(-kaḥ) A tree, (Andersonia Rohitaka, Rox.) E. kan added to the preceding.Source: Cologne Digital Sanskrit Dictionaries: Monier-Williams Sanskrit-English Dictionary
1) Rohitaka (रोहितक):—[from rohi] m. Name of a tree, Andersonia Rohitaka, [Maitrāyaṇī-saṃhitā] ([varia lectio] rohītaka)
2) [v.s. ...] of a river, [Buddhist literature]
3) [v.s. ...] of a Stūpa, [ib.]
4) [v.s. ...] [plural] Name of a people, [Mahābhārata]
5) Rohītaka (रोहीतक):—[from rohi] m. Andersonia Rohitaka, [Maitrāyaṇī-saṃhitā] ([varia lectio] rohitaka), [Varāha-mihira’s Bṛhat-saṃhitā; Bhāvaprakāśa]
6) [v.s. ...] Name of a place or a mountain, [Mahābhārata] ([according to] to some a stronghold on the borders of Multan is so called).Source: Cologne Digital Sanskrit Dictionaries: Yates Sanskrit-English Dictionary
Rohitaka (रोहितक):—(kaḥ) 1. m. A tree (Andersonia rohitaka).
[Sanskrit to German] (Deutsch Wörterbuch)Source: Cologne Digital Sanskrit Dictionaries: Böhtlingk and Roth Grosses Petersburger Wörterbuch
1) m. a) Name eines Baumes, Andersonia Rohitaka Roxb. [Amarakoṣa 2, 4, 2, 29.] [Ratnamālā 153.] [Kātyāyana’s Śrautasūtrāṇi 6, 1, 9, v. l.] [Suśruta 2, 72, 16.] — b) pl. Nomen proprium einer Völkerschaft [Mahābhārata 3, 15256.] — c) Nomen proprium eines Flusses [Lebensbeschreibung Śākyamuni’s 265 (35).] — d) Name eines Stūpa [Hiouen-Thsang I, 140.] hier könnte der Name auch lohitaka lauten. —
2) f. rohitikā ein roth aussehendes Frauenzimmer [Jaṭādhara im Śabdakalpadruma] — Vgl. rohītaka .
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1) m. = rohitaka Andersonia Rohitaka Roxb. [Rājanirghaṇṭa im Śabdakalpadruma] [Varāhamihira’s Bṛhajjātaka S. 54, 68. 79. 84.] —
2) n. Nomen proprium einer Oertlichkeit [Mahābhārata 2, 1186.] nach [Nīlakaṇṭha] Nomen proprium eines Berges. Nomen proprium eines festen Platzes an der Grenze von Multan: قلعة رْوهيتك بالقرب من حدود المولتان [ALBYROUNY] bei [Mémoire géographique 370.] — Vgl. rauhīta, rauhītaka .Source: Cologne Digital Sanskrit Dictionaries: Sanskrit-Wörterbuch in kürzerer Fassung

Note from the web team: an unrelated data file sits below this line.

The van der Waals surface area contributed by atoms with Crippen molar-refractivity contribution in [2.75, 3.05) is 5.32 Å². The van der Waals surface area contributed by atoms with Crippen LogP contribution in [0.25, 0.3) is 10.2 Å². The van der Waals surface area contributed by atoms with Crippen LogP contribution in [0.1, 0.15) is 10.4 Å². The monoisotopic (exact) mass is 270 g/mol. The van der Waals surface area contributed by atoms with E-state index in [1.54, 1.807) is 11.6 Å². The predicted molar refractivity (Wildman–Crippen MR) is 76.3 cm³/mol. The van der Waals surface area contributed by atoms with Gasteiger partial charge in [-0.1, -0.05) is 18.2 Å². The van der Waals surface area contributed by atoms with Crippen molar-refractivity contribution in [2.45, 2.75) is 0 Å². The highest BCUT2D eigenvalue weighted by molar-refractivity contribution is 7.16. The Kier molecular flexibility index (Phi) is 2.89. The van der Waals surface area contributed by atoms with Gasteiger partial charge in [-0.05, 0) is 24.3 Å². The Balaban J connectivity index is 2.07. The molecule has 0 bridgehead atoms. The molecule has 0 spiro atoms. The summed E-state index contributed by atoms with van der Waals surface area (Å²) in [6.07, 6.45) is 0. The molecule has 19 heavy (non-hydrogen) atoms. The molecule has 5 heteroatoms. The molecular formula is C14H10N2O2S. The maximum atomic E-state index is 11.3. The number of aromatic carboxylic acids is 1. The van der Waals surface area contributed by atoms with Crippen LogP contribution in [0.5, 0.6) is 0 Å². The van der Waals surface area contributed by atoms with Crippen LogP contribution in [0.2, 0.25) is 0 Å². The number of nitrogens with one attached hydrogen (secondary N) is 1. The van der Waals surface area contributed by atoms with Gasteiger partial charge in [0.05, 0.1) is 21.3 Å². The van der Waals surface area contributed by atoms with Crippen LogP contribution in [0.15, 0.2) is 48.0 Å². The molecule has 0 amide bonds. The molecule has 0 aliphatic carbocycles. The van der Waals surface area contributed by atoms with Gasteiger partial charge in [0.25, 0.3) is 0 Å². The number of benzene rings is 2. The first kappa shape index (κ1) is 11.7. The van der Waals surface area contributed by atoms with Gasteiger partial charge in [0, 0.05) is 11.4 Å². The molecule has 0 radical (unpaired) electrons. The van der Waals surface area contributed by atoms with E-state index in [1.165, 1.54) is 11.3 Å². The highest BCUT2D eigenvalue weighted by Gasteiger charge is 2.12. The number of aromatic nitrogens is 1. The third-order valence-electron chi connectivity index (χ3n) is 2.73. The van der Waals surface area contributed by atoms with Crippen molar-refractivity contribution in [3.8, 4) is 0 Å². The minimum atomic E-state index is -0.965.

1) m. — a) ein best. Baum , Andersonia Rohitaka [Materia medica of the Hindus 315.] [Rājan 8,14.] [Maitrāyaṇi 3,9,] rohītaka v.l. — b) Nomen proprium — α) Pl. einer Völkerschaft. — β) *eines Flusses. — γ) *eines Stūpa. —
2) *f. rohitikā ein roth aussehendes Frauenzimmer.
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Rohītaka (रोहीतक):—m. —
1) Andersonia Rohitaka [Rājan 8,14.] [Bhāvaprakāśa 1,233.3,119.] [Maitrāyaṇi 3,9,3.] v.l. rohitaka. —
2) Nomen proprium eines Berges (nach [Nīlakaṇṭha]).
Sanskrit, also spelled संस्कृतम् (saṃskṛtam), is an ancient language of India commonly seen as the grandmother of the Indo-European language family (even English!). Closely allied with Prakrit and Pali, Sanskrit is more exhaustive in both grammar and terms and has the most extensive collection of literature in the world, greatly surpassing its sister-languages Greek and Latin.
See also (Relevant definitions)
Full-text (+12): Raktaghna, Rohiteya, Mamsadalana, Plihaghna, Rauhitaka, Kushalmali, Rohin, Plihashatru, Rohiṇa, Rohitakaranya, Yakridvairin, Dadimapattraka, Rohitapura, Dadimapushpaka, Svalpaphala, Shalmalika, Sadaprasuna, Raktapushpa, Raktapushpaka, Rohita.
Search found 16 books and stories containing Rohitaka, Rohītaka; (plurals include: Rohitakas, Rohītakas). You can also click to the full overview containing English textual excerpts. Below are direct links for the most relevant articles:
List of Mahabharata people and places (by Laxman Burdak)
Rasa Jala Nidhi, vol 4: Iatrochemistry (by Bhudeb Mookerjee)
Part 8 - Treatment for enlargement of spleen and liver (7): Sadyo-mrityunjaya rasa < [Chapter VII - Enlargement of spleen (plihodara) and liver (yakridudara)]
Part 18 - Treatment for enlargement of spleen and liver (17): Rohitaka Lauha < [Chapter VII - Enlargement of spleen (plihodara) and liver (yakridudara)]
Part 4 - Treatment for enlargement of spleen and liver (3): Pliha-shardula rasa < [Chapter VII - Enlargement of spleen (plihodara) and liver (yakridudara)]
The Mahabharata (English) (by Kisari Mohan Ganguli)
Section XXXI < [Digvijaya Parva]
Section CCLII < [Ghosha-yatra Parva]
Section XIX < [Udyoga Parva]
Maha Prajnaparamita Sastra (by Gelongma Karma Migme Chödrön)
Manusmriti with the Commentary of Medhatithi (by Ganganatha Jha)
The Skanda Purana (by G. V. Tagare)